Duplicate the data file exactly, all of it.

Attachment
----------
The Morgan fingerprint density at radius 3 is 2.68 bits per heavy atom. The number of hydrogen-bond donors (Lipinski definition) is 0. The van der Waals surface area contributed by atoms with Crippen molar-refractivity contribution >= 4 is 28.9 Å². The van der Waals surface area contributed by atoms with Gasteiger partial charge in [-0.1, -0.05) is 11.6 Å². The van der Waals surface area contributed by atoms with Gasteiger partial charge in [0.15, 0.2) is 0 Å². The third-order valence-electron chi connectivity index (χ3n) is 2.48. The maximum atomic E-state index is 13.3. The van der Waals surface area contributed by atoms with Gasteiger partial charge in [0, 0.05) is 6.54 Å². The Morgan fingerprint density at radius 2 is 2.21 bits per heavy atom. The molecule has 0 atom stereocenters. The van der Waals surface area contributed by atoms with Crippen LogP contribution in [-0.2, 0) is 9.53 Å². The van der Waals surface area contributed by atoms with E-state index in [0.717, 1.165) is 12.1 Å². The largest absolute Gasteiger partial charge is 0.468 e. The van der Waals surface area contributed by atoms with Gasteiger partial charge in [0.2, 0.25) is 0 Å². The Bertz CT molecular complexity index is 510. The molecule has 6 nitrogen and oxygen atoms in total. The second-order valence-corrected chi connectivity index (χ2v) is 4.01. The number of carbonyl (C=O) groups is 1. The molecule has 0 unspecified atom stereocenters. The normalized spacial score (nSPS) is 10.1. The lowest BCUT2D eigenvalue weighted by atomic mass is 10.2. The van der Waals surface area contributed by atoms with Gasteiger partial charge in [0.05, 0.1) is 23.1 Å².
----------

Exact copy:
The Morgan fingerprint density at radius 3 is 2.68 bits per heavy atom. The number of hydrogen-bond donors (Lipinski definition) is 0. The van der Waals surface area contributed by atoms with Crippen molar-refractivity contribution >= 4 is 28.9 Å². The van der Waals surface area contributed by atoms with Gasteiger partial charge in [-0.1, -0.05) is 11.6 Å². The van der Waals surface area contributed by atoms with Gasteiger partial charge in [0.15, 0.2) is 0 Å². The third-order valence-electron chi connectivity index (χ3n) is 2.48. The maximum atomic E-state index is 13.3. The van der Waals surface area contributed by atoms with Gasteiger partial charge in [0, 0.05) is 6.54 Å². The Morgan fingerprint density at radius 2 is 2.21 bits per heavy atom. The molecule has 0 atom stereocenters. The van der Waals surface area contributed by atoms with Crippen LogP contribution in [-0.2, 0) is 9.53 Å². The van der Waals surface area contributed by atoms with E-state index in [0.717, 1.165) is 12.1 Å². The largest absolute Gasteiger partial charge is 0.468 e. The van der Waals surface area contributed by atoms with Gasteiger partial charge in [0.2, 0.25) is 0 Å². The Bertz CT molecular complexity index is 510. The molecule has 6 nitrogen and oxygen atoms in total. The second-order valence-corrected chi connectivity index (χ2v) is 4.01. The number of carbonyl (C=O) groups is 1. The molecule has 0 unspecified atom stereocenters. The normalized spacial score (nSPS) is 10.1. The lowest BCUT2D eigenvalue weighted by atomic mass is 10.2. The van der Waals surface area contributed by atoms with Gasteiger partial charge in [0.05, 0.1) is 23.1 Å².